Everything You Need to Know About Airplants

Everything You Need to Know About Airplants

A plant that lives on air? How easy is that? Airplants are spidery little beauties that are ideal for home decorators and plant collectors. By Karen Weir-Jimerson

By Karen Weir-Jimerson

A plant that lives on air? How easy is that? Airplants are spidery little beauties that are ideal for home decorators and plant collectors. Here are 11 surprising things you may not know about these carefree plants. 

1. Yo, Bro(meliad)
Airplants are related to bromeliads, the spiky-flowered tropical plant. In fact, air plants are considered bromeliads (but not all bromeliads are airplants). Like bromeliads, airplants come in different sizes, colors, and shapes.

2. Rebel Without Some Soil
Airplants are rule breakers: Unlike other plants, they don’t grow in soil. In nature, airplants use their roots to set up housekeeping anywhere, grabbing onto tree branches or rocks. But they are also happy sitting in a glass globe, on top of sand in a dish, or propped on the top of a little vase.

3. All I Need is The Air That I Breathe
Remember the Hollies hit in the summer of 1974 “The Air that I Breathe”? (If not, ask your parents…) This song could have been written about airplants. Plants that live on air are called epiphytes. Absorption of nutrients occurs through the small scales on their leaves.

4. Bring on the Breeze
Because airplants feed off the air, it only makes sense that they like lots of circulating air—sort of a fly-by smorgasbord. Airplants won’t live in an entirely enclosed container, such as a sealed jar.

5. Turn on the Lights
Airplants like it bright! Position your plants in a south, east or west window. They also do well under fluorescent lights.

6. Put Me Outside
Airplants love a vacation and a little stint on a front or back porch or screened room will suit them well. Just make sure they are not exposed to full direct sunlight all day. In the wild airplants are found in many different ecosystems: jungles, deserts, and rain forests.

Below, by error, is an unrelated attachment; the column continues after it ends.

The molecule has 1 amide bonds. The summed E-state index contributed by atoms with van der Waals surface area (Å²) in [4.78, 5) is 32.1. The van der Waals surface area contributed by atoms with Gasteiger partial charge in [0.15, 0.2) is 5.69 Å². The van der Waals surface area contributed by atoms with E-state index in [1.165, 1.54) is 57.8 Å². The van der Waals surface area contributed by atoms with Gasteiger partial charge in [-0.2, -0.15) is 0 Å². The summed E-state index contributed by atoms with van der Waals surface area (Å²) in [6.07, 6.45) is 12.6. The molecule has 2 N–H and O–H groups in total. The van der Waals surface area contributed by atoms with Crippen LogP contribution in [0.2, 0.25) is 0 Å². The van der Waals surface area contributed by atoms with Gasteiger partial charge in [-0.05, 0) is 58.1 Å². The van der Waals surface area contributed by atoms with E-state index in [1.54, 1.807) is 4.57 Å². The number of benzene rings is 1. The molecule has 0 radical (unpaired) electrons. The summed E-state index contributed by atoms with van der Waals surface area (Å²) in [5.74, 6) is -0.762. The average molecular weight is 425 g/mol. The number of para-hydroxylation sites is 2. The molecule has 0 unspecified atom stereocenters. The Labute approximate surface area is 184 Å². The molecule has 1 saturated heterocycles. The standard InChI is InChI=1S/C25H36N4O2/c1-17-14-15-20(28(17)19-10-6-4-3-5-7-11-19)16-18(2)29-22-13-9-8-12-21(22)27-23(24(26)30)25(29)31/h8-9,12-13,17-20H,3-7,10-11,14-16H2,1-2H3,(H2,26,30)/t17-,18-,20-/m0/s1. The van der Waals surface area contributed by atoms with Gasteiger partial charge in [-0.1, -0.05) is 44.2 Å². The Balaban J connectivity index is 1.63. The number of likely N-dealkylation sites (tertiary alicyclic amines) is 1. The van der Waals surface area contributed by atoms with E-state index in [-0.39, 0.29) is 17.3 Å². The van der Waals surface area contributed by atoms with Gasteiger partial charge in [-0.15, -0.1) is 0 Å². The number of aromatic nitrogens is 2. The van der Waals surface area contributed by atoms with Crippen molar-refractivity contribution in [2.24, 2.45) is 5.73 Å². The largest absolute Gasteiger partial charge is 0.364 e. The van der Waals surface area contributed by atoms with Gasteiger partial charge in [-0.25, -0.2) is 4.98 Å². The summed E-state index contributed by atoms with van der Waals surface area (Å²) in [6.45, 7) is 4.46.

7. Dip and Dunk
Like dunking a donut into coffee: that’s how you water an airplant. Just immerse the whole plant in a bowl of water. Then shake out the airplants so no water pools in leaf recesses. Dunk a couple times a week to refresh your airplant. You can also water by misting your air plant once a week or two.

8. Serve up Snacks
Although you don’t need to feed your airplant (because it can live off nutrients gleaned from water and air), you can improve the growth of your plant by giving it a snack. Look for food formulated for airplants or bromeliads.

9. Look Smart
Go ahead and groom your airplant. If leaves are dried or brown, clip them off the plant.

10. Watch for Blooms!
As if airplant foliage isn’t cool on its own, these little plants will occasionally bloom in a host of colors. Flowers appear in spring and summer.

11. Call Me Mommy
Airplants can have babies! Called pups, these baby tillandsias grow around the base of the mother plant. Once they are about the same size as the mother, you can pluck them off and place them in other containers.